Flowers diclinous; female flowers cylindrical to globose, style short, stigma discoid, ovary unilocular, ovules numerous and attached to the base of locule, anatropous; male flowers consisting of free stamens, filament present to almost absent, thecae ellipsoid, dehiscing by an apical pore or slit, pollen grains spinose, holoapertured
    Fruits
    Fruit a subglobose utricle, comprising only a thin membrane when ripe; seeds numerous, ovoid, testa smooth, swollen funicle, endosperm copious
    Note
    2n = 20.

    Images

    Distribution

    Native to:

    Brazil Northeast

    Zomicarpa Schott appears in other Kew resources:

    First published in Syn. Aroid.: 33 (1856)

    Accepted by

    • Gonçalves, E.G. (2012). A revision of the small genus Zomicarpa Schott Kew Bulletin 67: 443-449.
    • Govaerts, R. & Frodin, D.G. (2002). World Checklist and Bibliography of Araceae (and Acoraceae): 1-560. The Board of Trustees of the Royal Botanic Gardens, Kew.

    Literature

    Kew Bulletin
    • Cabrera, L. I., Salazar, G. A., Chase, M. A., Mayo, S. J., Bogner, J. & Dávilla, P. (2008). Phylogenetic relationships of aroids and duckweeds (Araceae) inferred from coding and noncoding plastid DNA. Amer. J. Bot. 95(9): 1153 – 1165.CrossRefGoogle Scholar
    • Gonçalves, E. G. (2005a). Two new Andean genera of Araceae. Willdenowia. 35: 319 – 326.Google Scholar
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    • Gonçalves, E. G. (2005c). A revision of genus Dracontioides Engl. (Araceae), including a new species from Bahia, Brasil. Aroideana. 28: 21 – 31Google Scholar
    • Gonçalves, E. G. (2004). Araceae from Central Brazil: Comments on their diversity and Biogeography. Ann. Missouri Bot. Gard. 91: 457 – 463.Google Scholar
    • Govaerts, R. & Frodin, D. V. (2002). World checklist and bibliography of Araceae (and Acoraceae). Royal Botanic Gardens, Kew.Google Scholar
    • IUCN (2001). IUCN Red List Categories and Criteria: Version 3.1. IUCN Species Survival Commission, IUCN Gland and Cambridge.Google Scholar
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    • Hay, A. (1988). A new neotropical genus of Araceae-Lasieae. Aroideana 11: 25 – 31.Google Scholar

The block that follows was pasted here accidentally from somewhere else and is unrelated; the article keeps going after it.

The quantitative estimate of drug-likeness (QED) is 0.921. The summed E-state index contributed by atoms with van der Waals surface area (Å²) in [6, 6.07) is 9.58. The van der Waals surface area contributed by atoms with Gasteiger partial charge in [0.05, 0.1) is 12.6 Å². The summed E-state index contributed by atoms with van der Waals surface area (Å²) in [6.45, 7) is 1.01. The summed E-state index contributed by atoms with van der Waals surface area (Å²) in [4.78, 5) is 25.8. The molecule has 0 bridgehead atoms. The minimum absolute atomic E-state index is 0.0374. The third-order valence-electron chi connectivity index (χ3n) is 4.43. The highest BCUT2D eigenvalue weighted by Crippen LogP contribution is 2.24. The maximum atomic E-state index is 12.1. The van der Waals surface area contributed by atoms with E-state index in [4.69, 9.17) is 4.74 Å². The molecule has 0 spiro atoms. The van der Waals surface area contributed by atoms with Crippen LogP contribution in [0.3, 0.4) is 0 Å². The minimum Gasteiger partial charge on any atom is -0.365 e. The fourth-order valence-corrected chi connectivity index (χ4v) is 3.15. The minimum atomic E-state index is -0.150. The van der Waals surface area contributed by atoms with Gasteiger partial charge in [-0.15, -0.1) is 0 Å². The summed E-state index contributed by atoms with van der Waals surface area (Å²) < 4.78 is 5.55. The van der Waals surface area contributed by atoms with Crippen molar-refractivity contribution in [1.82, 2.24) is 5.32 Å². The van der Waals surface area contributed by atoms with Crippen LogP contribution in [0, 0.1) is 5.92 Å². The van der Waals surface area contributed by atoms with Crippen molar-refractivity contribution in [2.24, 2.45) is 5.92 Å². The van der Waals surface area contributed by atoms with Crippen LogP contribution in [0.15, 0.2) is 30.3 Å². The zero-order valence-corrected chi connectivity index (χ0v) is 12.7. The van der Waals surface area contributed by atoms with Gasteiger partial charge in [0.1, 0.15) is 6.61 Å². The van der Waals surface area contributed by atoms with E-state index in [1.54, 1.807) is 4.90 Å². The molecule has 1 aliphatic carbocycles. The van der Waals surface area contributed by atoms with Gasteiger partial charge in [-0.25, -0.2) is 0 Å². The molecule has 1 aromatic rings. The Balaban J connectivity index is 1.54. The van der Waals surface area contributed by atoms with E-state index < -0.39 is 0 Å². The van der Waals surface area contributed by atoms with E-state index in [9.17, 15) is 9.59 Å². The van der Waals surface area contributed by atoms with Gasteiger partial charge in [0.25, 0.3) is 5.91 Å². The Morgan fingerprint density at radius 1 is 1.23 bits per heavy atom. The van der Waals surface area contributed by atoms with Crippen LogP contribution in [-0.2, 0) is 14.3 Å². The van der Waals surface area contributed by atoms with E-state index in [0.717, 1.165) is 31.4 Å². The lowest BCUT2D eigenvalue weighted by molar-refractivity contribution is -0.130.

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    • Engler, A. (1920). Araceae-Aroideae und Araceae-Pistioideae. In: A. Engler (ed), Das Pflanzenreich 73 (IV.23F): 1 – 270. W. Engelmann, Leipzig.Google Scholar
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    • Schott, H. W. (1862). Neue BrasilischeAroideen. Bonplandia 10: 86 – 87.Google Scholar
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    • (1856: t. 33).
    • Schott, H. W. (1856). Synopsis Aroidearum. Typiscongregationismechitharisticae, Vienna.Google Scholar
    • Martius, C. F. P. (1831). Ueber die Art der BefruchtungbeieinigenAroideen und uber die CharakteristikmehrererGattungendieserFamilie. Flora 14(2): 449 – 460.Google Scholar
    CATE Araceae
    • Royal Botanic Gardens, Kew 2008. World Checklist of Selected Plant Families.

    Sources

    CATE Araceae
    Haigh, A., Clark, B., Reynolds, L., Mayo, S.J., Croat, T.B., Lay, L., Boyce, P.C., Mora, M., Bogner, J., Sellaro, M., Wong, S.Y., Kostelac, C., Grayum, M.H., Keating, R.C., Ruckert, G., Naylor, M.F. and Hay, A., CATE Araceae, 17 Dec 2011.
    http://creativecommons.org/licenses/by-nc-sa/3.0

    Kew Backbone Distributions
    The International Plant Names Index and World Checklist of Selected Plant Families 2020. Published on the Internet at http://www.ipni.org and http://apps.kew.org/wcsp/
    © Copyright 2017 World Checklist of Selected Plant Families. http://creativecommons.org/licenses/by/3.0

    Kew Bulletin
    Kew Bulletin
    http://creativecommons.org/licenses/by-nc-sa/3.0

    Kew Names and Taxonomic Backbone
    The International Plant Names Index and World Checklist of Selected Plant Families 2020. Published on the Internet at http://www.ipni.org and http://apps.kew.org/wcsp/
    © Copyright 2017 International Plant Names Index and World Checklist of Selected Plant Families. http://creativecommons.org/licenses/by/3.0